This article originally appeared in the 2010 edition of “Taste,” the guide to fine dining in Broward and the Palm Beaches published annually by New Times for which I wrote all the editorial. To read the rest of my pieces in the 2010 edition, select the Taste category at the top or bottom of this article.
At 4:30 every afternoon, a printer at 3030 Ocean in the Marriott Harbor Beach Resort & Spa cranks up and fills its output tray with that night’s menu. The menu has been put together at the daily chefs’ meeting based on whatever fresh, high quality products were available from their purveyors that morning. And that’s the only way executive chef Dean James Max is willing to have things work.
“We don’t run specials; we change the menu every day,” he says. “We do signatures that are local enough that we usually have them, but if we can’t get what we need fresh, they’re taken off the menu. For example, our mussels dish is a signature, but I’ll only use bouchot mussels from Maine. If they have to close the beds for some reason, it’s 86′d. The bottom line is that if the product is substandard, we won’t serve it. We’ll stay creative, but we won’t ever force things just for the sake of getting them on the menu.”
A recent menu listed an array of dishes like ahi coconut tuna ceviche, anjou pear salad, carpaccio of American bison, sautéed Florida red snapper, grilled lamb chop and braised shoulder, and seafood pasta with clams, fish, and wild Gulf shrimp. True to Max’s word though, on this night mussels were absent.
The philosophy works. Max just copped another James Beard Foundation award nomination (Best Chef, South) for his work at 3030 Ocean, and he’s opened restaurants in Ohio, the Florida Keys, and the Caymans. None of which changes the fact that his culinary home is here in South Florida.
Max arrived at 3030 Ocean almost 10 years ago with his own ideas about how things ought to be done: this wasn’t going to be just another resort restaurant turning tables and serving up the same thing night after night to clientele that would be leaving in a few days.
“We opened 3030 with a local street restaurant concept, even though it was located in a resort. I wanted people to walk away from a meal here feeling like they’d been at a neighborhood restaurant,” he says. “So we started with great ingredients, kept things creative, made it about the people, and worked hard to build a local following. We do a lot in community, host charity events, run a newsletter to reach out and stay in touch with locals, work with local purveyors, do cooking classes,” he continues. “Our local following at 3030 is over 50% of our business, which really gratifying to me.”
Since Max came to 3030 Ocean a decade ago a lot has changed, and both the local culinary scene and the restaurant’s menu has evolved. More great chefs, more quality purveyors, more local ingredients, and more new restaurants have made things better than ever if you’re looking to avoid the overly-sauced, deep fried nightmares that some restaurants churn out with regularity.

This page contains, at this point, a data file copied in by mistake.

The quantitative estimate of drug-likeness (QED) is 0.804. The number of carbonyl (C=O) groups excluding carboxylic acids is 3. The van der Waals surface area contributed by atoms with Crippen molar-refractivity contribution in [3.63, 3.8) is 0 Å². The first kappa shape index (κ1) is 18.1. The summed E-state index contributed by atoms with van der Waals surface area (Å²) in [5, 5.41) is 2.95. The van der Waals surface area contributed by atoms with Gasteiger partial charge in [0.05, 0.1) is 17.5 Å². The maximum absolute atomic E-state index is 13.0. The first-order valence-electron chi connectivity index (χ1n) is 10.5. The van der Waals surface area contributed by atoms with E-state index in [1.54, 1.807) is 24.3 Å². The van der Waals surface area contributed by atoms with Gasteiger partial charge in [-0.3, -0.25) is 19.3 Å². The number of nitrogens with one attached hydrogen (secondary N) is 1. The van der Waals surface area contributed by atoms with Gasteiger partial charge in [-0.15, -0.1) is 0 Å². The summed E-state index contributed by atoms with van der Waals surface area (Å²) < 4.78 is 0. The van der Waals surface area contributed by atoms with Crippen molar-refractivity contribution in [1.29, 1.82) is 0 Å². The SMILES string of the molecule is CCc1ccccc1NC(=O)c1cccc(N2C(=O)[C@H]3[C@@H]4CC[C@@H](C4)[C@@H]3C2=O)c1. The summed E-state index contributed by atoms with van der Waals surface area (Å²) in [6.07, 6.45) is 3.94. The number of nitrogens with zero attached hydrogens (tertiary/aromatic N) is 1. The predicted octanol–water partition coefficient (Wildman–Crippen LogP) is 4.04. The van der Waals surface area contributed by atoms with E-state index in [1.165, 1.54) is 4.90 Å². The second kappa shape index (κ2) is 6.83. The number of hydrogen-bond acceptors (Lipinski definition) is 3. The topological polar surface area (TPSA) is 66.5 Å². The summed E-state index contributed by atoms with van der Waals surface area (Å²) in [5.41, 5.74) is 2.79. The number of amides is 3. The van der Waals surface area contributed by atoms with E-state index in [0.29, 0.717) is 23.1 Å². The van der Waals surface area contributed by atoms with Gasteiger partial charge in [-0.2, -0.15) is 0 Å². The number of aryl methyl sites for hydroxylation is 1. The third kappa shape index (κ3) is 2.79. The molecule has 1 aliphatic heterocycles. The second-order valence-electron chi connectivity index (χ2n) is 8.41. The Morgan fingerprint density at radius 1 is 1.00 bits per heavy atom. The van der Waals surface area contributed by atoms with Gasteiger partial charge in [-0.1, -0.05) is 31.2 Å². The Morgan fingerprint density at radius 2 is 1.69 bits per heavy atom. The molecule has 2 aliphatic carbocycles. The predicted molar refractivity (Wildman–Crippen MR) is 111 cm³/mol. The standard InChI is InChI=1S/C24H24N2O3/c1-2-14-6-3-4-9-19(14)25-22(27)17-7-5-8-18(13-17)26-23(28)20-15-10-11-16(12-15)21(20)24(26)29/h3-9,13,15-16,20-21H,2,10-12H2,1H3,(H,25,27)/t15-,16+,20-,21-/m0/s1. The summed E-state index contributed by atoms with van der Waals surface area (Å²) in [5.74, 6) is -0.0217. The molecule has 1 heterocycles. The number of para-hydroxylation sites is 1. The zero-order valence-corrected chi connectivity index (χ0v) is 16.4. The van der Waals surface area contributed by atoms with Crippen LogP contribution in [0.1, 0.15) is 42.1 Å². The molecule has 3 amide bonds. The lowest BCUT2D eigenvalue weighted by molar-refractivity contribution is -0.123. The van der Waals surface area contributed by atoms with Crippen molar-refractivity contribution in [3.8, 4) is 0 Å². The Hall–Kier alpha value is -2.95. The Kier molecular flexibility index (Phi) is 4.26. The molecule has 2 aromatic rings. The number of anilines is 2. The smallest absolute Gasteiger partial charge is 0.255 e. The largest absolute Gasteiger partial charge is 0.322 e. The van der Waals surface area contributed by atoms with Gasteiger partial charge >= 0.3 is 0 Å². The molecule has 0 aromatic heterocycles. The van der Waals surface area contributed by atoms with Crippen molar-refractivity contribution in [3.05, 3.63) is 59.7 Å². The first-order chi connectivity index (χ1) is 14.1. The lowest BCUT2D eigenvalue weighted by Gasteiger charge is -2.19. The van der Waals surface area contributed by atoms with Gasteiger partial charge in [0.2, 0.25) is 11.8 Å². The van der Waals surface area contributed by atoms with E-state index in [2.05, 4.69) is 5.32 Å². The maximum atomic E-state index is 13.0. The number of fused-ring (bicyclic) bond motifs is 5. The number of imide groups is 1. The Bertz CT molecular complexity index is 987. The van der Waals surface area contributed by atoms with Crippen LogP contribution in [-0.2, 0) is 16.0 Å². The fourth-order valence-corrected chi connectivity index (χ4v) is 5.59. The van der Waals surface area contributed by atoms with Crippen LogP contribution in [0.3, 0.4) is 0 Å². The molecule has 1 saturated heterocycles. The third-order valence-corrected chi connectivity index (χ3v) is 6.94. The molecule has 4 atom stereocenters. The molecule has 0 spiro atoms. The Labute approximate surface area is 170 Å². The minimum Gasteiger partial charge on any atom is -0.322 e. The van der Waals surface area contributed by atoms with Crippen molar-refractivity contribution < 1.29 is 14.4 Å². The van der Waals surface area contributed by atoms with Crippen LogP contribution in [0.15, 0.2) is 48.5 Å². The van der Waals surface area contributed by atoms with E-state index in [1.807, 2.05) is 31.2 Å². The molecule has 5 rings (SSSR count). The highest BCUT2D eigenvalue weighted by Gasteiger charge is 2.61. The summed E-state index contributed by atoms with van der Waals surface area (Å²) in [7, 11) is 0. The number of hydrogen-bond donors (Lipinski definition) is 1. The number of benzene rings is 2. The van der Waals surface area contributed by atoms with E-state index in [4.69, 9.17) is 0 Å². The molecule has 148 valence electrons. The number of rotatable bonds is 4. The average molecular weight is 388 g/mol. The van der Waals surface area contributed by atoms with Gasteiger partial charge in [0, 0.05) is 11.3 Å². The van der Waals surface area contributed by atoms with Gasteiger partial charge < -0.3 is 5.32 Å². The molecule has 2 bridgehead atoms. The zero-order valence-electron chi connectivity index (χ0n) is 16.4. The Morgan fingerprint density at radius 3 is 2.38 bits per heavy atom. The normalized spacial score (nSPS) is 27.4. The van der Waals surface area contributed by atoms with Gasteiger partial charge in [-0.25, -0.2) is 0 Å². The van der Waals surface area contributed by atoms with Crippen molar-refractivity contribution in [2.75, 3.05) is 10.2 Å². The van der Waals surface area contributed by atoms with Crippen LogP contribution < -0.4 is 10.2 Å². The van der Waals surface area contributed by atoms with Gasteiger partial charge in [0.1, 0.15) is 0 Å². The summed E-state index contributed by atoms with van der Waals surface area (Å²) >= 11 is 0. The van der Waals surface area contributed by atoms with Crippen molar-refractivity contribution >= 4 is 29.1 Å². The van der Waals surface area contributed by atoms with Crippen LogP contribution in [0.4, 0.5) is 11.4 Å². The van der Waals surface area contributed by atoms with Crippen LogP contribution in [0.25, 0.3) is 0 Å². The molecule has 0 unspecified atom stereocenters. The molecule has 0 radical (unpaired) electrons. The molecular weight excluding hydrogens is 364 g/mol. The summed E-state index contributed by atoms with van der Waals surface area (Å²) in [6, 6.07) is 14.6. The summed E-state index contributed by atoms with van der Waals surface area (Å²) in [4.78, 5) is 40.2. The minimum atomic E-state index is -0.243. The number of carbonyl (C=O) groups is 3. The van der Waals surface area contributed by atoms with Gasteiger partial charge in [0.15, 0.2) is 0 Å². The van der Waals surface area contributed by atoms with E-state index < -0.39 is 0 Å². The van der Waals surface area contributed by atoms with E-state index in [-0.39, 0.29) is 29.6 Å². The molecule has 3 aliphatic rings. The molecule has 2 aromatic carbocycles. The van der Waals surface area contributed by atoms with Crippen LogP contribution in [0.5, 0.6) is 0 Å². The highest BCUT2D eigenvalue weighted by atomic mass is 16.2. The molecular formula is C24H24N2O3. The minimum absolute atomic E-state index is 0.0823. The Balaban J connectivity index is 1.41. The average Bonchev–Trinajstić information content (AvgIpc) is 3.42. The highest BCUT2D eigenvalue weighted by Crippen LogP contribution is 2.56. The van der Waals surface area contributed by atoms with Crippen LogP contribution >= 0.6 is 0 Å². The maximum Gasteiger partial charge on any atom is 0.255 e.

“The scene down here keeps getting better, and I’m looking forward to that continuing,” he says. “From a diner’s perspective, there are more great places to go eat. From a chef’s perspective, there’s more flexibility in what we can work with, which opens things up a lot. We’ve nurtured local purveyors, who have grown, and now we don’t have to ship everything in. Local farmers markets have grown as well, and it’s much easier to get a variety of great, fresh, local ingredients.”
Of course, using those ingredients, setting up that menu every day to reflect Max’s sensibilities and keep things creative and exciting, requires a kitchen staff he can count on, particularly in light of his occasionally trips out of town.
“I call it farm-teaming my chefs. I find people who live and breathe my philosophy and style, which is to be friendly, to give people what they like, to use great ingredients, to avoid fussiness for no good reason. Then those chefs can be depended on when I’m not in the restaurant. If I make you a tuna ceviche at 3030 today, it’ll be great – but if I’m not there it will still be great, because I have great young chefs working for me like sous chef Jeremy Ford and chef de cuisine Paula Dasilva.”
The mention of Dasilva brings up an interesting aside. Max and 3030 Ocean almost lost the chef last year when she made it to the finals of Gordon Ramsay’s harsh-fest reality show Hell’s Kitchen, something about which Max had mixed feelings.
“I think everyone was rooting for Paula to win except for me,” he laughs, “but then again I thought there was no way she’d lose because I know how talented she is.”
After the show wrapped, Dasilva returned to where Max needs her, running the kitchen at 3030.
“I hired her out of culinary school and she’s worked with me for years. I was happy because I got her back and I didn’t want her to leave, but she’s a brilliant chef and deserves huge success. The fact that she didn’t win just proved to me that there’s no way reality television is real.”
Max will be celebrating 10 years at 3030 Ocean with the release of a new cookbook this December. He has a few other projects he’d like to tackle in the future and still travels regularly, but there’s only one place he keeps his guitars and fishing gear.
“It’s the best of both worlds for me. I get to travel around and enjoy new places, and I’m lucky enough to meet and get ideas from great chefs all over the world. But at the end of the day, I love South Florida,” he says. “I grew up in Stuart, I live in Boca, I love fishing, surfing… I couldn’t live without the ocean. And 3030 Ocean is my home.”
3030 Ocean is located in Marriott’s Harbor Beach Resort & Spa, 3030 Holiday Drive, Fort Lauderdale. They’re open for dinner every day from 6 PM to 10 PM. Call 954-765-3030 or visit www.3030ocean.com for more information.